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Misinformation, disinformation and conspiracy theories studied on social, global landscapes by the Center for Media Engagement at the University of Texas, reports attorney Omar Ochoa - conspiracy theories - Titans of the Texas Legislature

FEATURED: The Moody College of Communication at the University of Texas at Austin is home to top-ranked programs in advertising and public relations, communication sciences and disorders, journalism, and radio-television-film. The Center for Media Engagement is part of the Moody College of Communication.



Misinformation, disinformation and conspiracy theories studied on social, global landscapes by the Center for Media Engagement at the University of Texas, reports attorney Omar Ochoa

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The platform of the Internet continues to fuel conspiracy theories, misinformation and disinformation across the globe. To counter this surge of engineered and deceptive practices seen through social media platforms, deceitful activists, biased newsrooms, and foreign and domestic influence from organizations, the Center for Media Engagement, led by Drs. Talia Stround and Gina M. Masullo, was originally created in 2011 as the Engaging News Project.”

Those and other findings were recently released by the Moody College of Communication at the University of Texas, according to attorney Omar Ochoa.

The Center for Media Engagement is part of the Moody College of Communication.

The Moody College of Communication at the University of Texas at Austin is home to top-ranked programs in advertising and public relations, communication sciences and disorders, journalism, and radio-television-film.

“The report from the Moody College of Communication, titled ‘Fact checking agendas – Misinformation, disinformation studied on social, global landscapes’ – helps provide people with a better understanding of the ways individuals and groups are using the Internet to create or change public opinion,” said Ochoa.

Working with researchers from The University of Texas and universities around the country and world, the center’s goal is to create a method of connective democracy uniting news agencies, scholars, social media platforms, and public policy concerns with well thought out ways toward bridging gaps in society.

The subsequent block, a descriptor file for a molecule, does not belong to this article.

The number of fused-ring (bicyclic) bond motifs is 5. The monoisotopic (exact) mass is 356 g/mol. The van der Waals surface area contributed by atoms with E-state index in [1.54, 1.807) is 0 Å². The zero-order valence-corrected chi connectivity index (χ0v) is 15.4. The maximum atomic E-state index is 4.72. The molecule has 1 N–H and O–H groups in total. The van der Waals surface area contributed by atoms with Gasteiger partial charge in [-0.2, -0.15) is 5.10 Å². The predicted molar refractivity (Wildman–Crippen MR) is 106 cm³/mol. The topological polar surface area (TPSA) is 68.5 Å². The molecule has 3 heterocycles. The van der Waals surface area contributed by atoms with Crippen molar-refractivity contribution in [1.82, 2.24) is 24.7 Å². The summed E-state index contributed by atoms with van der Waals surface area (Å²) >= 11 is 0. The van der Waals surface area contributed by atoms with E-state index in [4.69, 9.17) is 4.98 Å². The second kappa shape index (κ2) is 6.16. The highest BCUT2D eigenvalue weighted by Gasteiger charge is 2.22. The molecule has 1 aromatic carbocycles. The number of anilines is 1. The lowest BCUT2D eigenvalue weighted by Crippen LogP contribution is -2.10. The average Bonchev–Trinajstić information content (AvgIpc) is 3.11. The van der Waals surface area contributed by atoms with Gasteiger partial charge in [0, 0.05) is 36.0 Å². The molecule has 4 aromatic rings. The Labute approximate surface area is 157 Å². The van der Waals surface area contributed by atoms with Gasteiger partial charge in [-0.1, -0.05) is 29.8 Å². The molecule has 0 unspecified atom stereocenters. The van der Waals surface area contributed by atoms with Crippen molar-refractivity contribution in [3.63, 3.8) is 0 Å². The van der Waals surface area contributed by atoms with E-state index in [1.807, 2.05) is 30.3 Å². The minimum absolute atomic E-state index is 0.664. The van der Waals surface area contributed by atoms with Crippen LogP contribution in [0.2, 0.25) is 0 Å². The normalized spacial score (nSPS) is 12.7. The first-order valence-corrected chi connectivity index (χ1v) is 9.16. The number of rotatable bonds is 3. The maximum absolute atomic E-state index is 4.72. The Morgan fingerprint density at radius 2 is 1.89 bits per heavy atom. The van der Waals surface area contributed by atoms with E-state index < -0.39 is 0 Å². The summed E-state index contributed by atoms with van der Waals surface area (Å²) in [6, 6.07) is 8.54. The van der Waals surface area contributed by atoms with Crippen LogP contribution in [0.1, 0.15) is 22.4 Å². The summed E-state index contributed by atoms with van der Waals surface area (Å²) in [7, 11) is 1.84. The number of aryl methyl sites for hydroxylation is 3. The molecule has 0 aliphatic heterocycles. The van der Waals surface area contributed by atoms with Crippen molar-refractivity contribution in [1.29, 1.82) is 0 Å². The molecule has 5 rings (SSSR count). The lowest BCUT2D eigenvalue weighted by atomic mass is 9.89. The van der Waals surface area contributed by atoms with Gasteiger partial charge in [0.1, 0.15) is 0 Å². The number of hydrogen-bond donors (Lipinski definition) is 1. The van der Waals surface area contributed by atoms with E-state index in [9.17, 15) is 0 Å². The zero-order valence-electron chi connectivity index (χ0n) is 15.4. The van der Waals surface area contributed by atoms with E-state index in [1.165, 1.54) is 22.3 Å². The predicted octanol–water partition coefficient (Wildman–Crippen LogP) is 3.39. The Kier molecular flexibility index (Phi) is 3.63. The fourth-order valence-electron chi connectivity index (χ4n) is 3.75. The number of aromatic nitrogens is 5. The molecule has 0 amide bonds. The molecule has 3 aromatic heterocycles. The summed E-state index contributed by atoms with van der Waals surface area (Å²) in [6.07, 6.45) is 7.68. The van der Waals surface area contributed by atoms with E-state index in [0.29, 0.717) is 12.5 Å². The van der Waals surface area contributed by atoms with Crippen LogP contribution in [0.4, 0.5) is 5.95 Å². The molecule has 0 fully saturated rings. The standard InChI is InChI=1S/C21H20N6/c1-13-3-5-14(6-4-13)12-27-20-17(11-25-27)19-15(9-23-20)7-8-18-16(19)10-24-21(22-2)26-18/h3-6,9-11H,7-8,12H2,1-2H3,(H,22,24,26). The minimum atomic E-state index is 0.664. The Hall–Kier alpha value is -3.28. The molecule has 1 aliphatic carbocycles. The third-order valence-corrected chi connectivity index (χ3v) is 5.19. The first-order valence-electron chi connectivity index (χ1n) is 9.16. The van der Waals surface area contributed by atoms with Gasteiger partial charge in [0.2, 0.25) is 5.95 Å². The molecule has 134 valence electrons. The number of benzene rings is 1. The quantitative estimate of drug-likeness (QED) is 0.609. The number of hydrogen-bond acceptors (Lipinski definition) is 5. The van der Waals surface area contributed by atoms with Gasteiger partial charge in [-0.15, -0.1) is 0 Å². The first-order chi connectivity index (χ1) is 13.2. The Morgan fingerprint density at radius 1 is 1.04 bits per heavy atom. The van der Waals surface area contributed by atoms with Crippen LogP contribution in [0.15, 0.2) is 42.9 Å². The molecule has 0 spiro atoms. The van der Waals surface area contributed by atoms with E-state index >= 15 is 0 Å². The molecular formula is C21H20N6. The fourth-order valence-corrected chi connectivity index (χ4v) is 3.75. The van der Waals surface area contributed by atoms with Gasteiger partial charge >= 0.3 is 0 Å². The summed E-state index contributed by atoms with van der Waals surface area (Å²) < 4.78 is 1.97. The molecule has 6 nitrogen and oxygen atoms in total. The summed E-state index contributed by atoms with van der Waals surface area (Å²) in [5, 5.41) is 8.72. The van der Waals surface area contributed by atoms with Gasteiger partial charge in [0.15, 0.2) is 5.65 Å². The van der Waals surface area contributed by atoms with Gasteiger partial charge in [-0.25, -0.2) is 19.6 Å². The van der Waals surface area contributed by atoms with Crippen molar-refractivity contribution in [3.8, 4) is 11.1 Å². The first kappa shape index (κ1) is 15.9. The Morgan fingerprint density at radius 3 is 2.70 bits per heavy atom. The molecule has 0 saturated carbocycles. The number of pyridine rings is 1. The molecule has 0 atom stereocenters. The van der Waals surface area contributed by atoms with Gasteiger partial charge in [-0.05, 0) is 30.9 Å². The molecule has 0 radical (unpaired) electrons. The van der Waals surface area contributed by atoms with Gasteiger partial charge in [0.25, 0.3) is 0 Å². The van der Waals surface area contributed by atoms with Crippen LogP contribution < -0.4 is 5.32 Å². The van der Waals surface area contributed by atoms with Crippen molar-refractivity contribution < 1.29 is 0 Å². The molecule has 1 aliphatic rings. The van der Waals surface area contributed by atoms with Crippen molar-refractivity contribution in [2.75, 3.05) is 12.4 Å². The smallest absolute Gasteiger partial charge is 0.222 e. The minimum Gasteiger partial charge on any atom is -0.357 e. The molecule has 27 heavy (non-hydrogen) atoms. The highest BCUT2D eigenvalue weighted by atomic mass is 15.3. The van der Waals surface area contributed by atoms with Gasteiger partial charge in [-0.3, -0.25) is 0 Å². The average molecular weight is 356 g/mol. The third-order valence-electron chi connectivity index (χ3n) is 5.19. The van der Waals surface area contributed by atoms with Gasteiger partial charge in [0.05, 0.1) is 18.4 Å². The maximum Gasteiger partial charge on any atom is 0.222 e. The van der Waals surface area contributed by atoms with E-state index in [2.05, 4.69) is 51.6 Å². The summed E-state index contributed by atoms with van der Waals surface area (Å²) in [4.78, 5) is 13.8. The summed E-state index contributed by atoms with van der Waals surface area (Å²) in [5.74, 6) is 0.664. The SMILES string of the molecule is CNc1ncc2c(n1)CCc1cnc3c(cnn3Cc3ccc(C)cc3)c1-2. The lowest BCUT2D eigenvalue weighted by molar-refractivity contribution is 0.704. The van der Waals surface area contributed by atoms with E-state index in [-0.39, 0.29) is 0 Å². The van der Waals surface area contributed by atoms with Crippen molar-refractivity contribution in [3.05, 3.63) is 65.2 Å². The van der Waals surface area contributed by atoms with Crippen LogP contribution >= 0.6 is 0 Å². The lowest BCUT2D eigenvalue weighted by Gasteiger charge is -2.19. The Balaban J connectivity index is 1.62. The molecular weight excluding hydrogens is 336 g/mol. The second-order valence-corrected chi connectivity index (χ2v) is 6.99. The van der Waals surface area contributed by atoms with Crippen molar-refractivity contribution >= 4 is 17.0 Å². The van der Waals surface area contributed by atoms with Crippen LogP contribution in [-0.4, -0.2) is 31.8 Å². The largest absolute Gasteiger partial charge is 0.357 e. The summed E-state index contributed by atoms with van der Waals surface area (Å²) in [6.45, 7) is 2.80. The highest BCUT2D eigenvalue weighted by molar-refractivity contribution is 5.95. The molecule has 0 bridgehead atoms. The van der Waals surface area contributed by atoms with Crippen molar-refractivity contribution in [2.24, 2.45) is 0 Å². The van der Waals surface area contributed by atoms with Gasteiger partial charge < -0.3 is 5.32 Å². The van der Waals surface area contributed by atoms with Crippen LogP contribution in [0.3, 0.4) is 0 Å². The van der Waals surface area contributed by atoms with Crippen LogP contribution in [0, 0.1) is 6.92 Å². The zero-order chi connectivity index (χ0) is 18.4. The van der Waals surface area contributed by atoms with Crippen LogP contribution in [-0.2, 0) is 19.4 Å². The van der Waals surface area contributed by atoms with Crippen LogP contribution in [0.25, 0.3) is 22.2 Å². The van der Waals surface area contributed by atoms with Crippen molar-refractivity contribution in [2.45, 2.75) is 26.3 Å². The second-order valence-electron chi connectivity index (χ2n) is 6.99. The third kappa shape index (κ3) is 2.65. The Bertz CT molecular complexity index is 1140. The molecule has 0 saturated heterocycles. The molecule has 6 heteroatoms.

Ochoa has experience in journalism print publications.

He was the editor-in-chief of the prestigious Texas Law Review at the University of Texas at Austin School of Law, becoming the first Latino to serve in that position.

In the context of law school, a law review is an entirely student-run journal that publishes articles written by law professors, judges, and other legal professionals; many law review journals also publish shorter pieces written by law students called “notes” or comments.

“It is very important for our democracy that more people better understand, and keep up with, the behind-the-scenes strategies, and growing and powerful tools used through the 21st century mass media,” said Ochoa, himself a graduate of the University of Texas as well as the UT School of Law.

Ochoa, an advocate for transparency in government, provides regular reports to the public on federal, state, and local laws that impact journalism, communications, freedom of speech issues, and transparency in government.

According to Ballotpedia, which is a nonprofit and nonpartisan online political encyclopedia that covers federal, state, and local politics, elections, and public policy in the United States:

Openness, accountability, and honesty define government transparency.

In a free society, transparency is government’s obligation to share information with citizens. It is at the heart of how citizens hold their public officials accountable.

Governments exist to serve the people. Information on how officials conduct the public business and spend taxpayers’ money must be readily available and easily understood.

This transparency allows good and just governance. Government transparency is traditionally broken into three different types: proactive disclosure, requesting public records, and campaign finance disclosure.

Marc Speir, a multimedia producer, is credited with writing the story about the “Fact checking agendas – Misinformation, disinformation studied on social, global landscapes”.

Key highlights of Speir’s report follow:

The Center for Media Engagement launched in 2017 and continues as an effort to understand, appreciate, and participate in the democratic exchange of ideas.

Some areas of the Center for Media Engagement study include aspects of journalism, media ethics, propaganda, science, platforms, and bridging divides.

Samuel Woolley is an Assistant Professor in the School of Journalism and Media and Program Director and Knight faculty fellow for the Center for Media Engagement.

Wooley said misinformation is the accidental spread of false content and disinformation is the purposeful spread of it. It can create bad feelings between friends and associates on social media, unite like-minded individuals, and cause mistrust and a lack of interest that results in fewer people voting.

His recent research explores computational propaganda and the ways political parties manipulate social media platforms and influence perception.

Computational propaganda is defined by the use of social media and other digital tools in attempts to manipulate public opinion.

Through disseminating this biased information, individuals, candidates, campaigns, companies, and political parties are able to pass on their agendas and put pressure on opposing views.